It seems futile at present to encourage a reappraisal in Washington of how ethically charged decisions such as embryonic stem cells and abortion are informed. However, it is essential to keep the public informed of the medical realities of stem cell research, since ultimately it is public support that will sway political decisions in a democratic system. This is also true in Europe, where religious conservativism is becoming more vociferous. Abortion and stem cell research, for example, are likely to become key topics for debate in the upcoming UK general elections.
Aside from the ethical debate surrounding therapeutic cloning, stem cells have arguably become the new 'miracle cure for all'. Internationally consistent medical regulation is urgently needed to ensure that medical application continues apace with scientific advances. Only then can charlatans or overly naïve medical practitioners be prevented from seizing on high public expectations. There are ample clinical trials that promise applications of stem cells for regenerative medicine; for example, the use of bone marrow stem cells to treat heart disease. However, even in well studied areas such as this, the efficacy of the treatments remains hotly debated, and many scientists warn that clinical application remains premature — and possibly dangerous — in light of the lack of understanding of the science underlying clinical trials.
A good example is India, which has been encouraging embryonic stem cell research. Recent reports suggest that both private and publicly funded clinicians in India are only too eager to apply what they regard as stem cell therapy to conditions such as heart disease, diabetes, muscular dystrophy and cerebral palsy (Nature 434, 259). This work is not published and there is considerable confusion as to what sort of cell preparations are being applied, or even what the patient outcome is. The Indian Council for Medical Research (ICMR) and the Department of Biotechnology (DBT), the two government agencies in charge of regulating such research, seem to be unaware of many of the medical procedures that are already applied, and they are only now attempting to issue consistent guidelines for clinical practise. The World Health Organization (WHO) should be encouraged to take a more active role in informing and regulating medical application of stem cells before the holy grail of regenerative medicine looses public support on account of premature and failed clinical application.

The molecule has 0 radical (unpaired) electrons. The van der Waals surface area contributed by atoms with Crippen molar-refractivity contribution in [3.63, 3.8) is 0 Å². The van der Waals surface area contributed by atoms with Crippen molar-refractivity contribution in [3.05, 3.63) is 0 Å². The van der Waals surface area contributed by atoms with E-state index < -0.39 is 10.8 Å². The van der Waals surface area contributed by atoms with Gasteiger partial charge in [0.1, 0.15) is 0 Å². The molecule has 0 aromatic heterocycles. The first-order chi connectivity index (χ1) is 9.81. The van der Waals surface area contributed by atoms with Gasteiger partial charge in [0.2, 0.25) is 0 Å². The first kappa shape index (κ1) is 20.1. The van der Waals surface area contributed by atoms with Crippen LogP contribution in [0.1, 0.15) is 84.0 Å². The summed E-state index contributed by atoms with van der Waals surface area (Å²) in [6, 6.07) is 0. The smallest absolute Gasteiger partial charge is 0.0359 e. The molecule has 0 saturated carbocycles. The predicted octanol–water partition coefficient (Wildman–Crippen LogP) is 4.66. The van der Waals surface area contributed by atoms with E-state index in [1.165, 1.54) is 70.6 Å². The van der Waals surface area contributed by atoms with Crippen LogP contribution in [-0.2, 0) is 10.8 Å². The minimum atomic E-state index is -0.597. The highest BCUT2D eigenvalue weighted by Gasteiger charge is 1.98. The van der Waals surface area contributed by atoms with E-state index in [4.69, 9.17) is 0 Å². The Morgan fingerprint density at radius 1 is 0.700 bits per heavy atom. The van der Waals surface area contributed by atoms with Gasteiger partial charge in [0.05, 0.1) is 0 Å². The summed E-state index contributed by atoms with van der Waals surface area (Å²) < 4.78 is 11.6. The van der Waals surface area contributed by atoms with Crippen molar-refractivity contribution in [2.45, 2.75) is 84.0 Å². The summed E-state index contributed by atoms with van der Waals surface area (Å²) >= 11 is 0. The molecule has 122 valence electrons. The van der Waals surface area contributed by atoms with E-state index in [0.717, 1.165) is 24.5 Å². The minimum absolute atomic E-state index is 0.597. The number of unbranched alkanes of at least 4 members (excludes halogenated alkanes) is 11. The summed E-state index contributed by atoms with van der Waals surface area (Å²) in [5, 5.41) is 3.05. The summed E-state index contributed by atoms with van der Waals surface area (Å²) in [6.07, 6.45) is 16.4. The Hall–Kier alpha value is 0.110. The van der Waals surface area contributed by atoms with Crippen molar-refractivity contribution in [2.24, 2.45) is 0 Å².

In the meantime, the only lasting effect that the UN resolution may have is to drive further apart the two sides of the embryonic stem cell debate; in a sense, the internal divisions within the US are thus projected globally. A further consequence of the resolution is that the UN has demonstrated an inability to make strong decisions on the basis of a rational and scientifically informed argument, leaving this critically important institution looking the weaker for it.